E-learning: interactive and fun
Like so many things, digitalisation, driven by the internet, has also changed the way we learn – e-learning is a pivotal keyword in this context. Some interesting, interactive and innovative formats are now evolving for school pupils, students or people undergoing further training. All of these formats aim to make learning more practice oriented, entertaining, individual and easier too. Below we focus on the aspects of online tutorials and game-based learning in particular.
The term e-learning essentially applies to all learning processes that make use of digital media, i.e. learning applications on smart phones and educational videos to name just two. Universities and other tertiary-level educational institutions mostly offer their students what is known as blended learning – i.e. a combination of actual physical attendance and phases of online learning. E-learning employs electronic – in other words, digital – media such as videos, with a view to making teaching and learning more individualised, varied and interesting. This is achieved, for example, by enabling discussions on topics to take place at any given time and not just during teaching sessions. Furthermore, subjects can be expanded on or dealt with in greater depth thanks to online learning modules. Students determine the rate at which they learn, they can repeat things as often as they want and they get answers to their questions by engaging in online dialogues with their lecturers.
Large outreach, but difficult to build up a network
We launched a survey on the topic of e-learning amongst the members of Alumniportal Deutschland. Ilse de la Cruz Gomez from Mexico has spent the past four years working in the Human Resources Department and in 2012 she oversaw an e-learning project. She is thus writing from the perspective of someone who teaches. The advantage of this very demanding project was that all of the company-specific contents were integrated; nonetheless, it took several months to develop it. Ilse is in two minds about e-learning: On the one hand, this gives you a chance to reach more people, but on the other it can make it more difficult to build up a relationship with your students.
When a student herself, Ilse also encountered MOOCs (Massive Open Online Courses). In her opinion, having the opportunity to exchange your views and experience with participants from around the world is enriching. In her project, she uses both synchronous and asynchronous learning and teaching methods, both of which are also interactive. The course contents were all at an advanced level and participants were given a management-approved certificate. ‘This global project proved quite a challenge to coordinate in terms of ensuring everyone taking part got the right equipment. But we managed it and the results of both kinds of e-learning were successful, writes Ilse.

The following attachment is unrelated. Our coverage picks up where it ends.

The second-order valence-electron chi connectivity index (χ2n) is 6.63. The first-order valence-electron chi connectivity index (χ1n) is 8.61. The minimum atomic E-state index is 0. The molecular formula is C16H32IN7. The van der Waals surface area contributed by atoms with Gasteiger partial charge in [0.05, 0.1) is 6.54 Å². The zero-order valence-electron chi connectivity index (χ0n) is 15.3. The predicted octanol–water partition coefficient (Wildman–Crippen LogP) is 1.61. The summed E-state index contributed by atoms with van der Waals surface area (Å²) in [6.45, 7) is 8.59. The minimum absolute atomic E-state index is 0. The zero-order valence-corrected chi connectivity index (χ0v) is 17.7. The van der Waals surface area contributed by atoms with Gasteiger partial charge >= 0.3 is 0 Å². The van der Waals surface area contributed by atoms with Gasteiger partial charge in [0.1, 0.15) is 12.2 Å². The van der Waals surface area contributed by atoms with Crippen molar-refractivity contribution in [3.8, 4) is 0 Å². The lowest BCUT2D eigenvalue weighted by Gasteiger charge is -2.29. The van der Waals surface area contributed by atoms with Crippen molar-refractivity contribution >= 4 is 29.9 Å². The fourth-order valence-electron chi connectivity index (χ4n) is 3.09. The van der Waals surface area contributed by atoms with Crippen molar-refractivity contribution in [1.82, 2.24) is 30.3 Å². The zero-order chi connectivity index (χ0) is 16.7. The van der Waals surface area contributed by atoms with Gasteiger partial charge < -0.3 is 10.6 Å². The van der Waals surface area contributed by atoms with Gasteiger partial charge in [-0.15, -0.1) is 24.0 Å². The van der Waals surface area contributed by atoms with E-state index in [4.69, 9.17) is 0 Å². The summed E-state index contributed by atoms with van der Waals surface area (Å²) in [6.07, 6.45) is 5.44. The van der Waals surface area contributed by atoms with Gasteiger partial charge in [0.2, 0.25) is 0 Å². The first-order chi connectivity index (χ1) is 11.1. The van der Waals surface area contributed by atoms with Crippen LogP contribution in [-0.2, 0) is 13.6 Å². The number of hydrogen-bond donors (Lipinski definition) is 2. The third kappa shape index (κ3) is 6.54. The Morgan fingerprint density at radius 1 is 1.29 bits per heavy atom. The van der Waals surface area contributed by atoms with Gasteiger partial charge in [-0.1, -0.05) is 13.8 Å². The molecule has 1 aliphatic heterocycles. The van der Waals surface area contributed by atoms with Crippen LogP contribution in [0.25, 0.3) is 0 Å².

John O'Byrne is an e-learning trainer for Business English: ‘The company uses a specially designed interface to communicate with the students. It is a mix of PowerPoint, skype and MS paint in that you have slides that you can write on, while the student can write messages to me if necessary.’
E-learning and e-teaching: Pros and cons
Basically, almost everyone who has commented on this topic sees e-learning positively. ‘On the one hand, I thought it was great that the learning contents were always available online, but on the other hand I missed the personal contact with other students,’ writes Fedor Smirnov, who is responsible for marketing a Russian company.
Fernando Salazar however believes there are risks for Latin America: ‘People here aren’t just interested in the contents but in experience. And online experience is limited compared to the real thing. You just can’t compare a trip to Macchu Picchu in all its glory with a YouTube video.’
Marieke Gillessen is now in charge of online tutoring for the Deutsche Gesellschaft für Internationale Zusammenarbeit (GIZ) as part of the project ‘Education for Sustainable Development’. Around 15 Germans, Indians, Mexicans and South Africans put their names down for leadership training. Via a GIZ platform, participants were able to prepare for the one-year training course. They were able to get to know each other, received some useful tips prior to departure and were therefore able to develop a group identity early on. In terms of contents, course work was supported by inputs from GIZ and a thematically related network.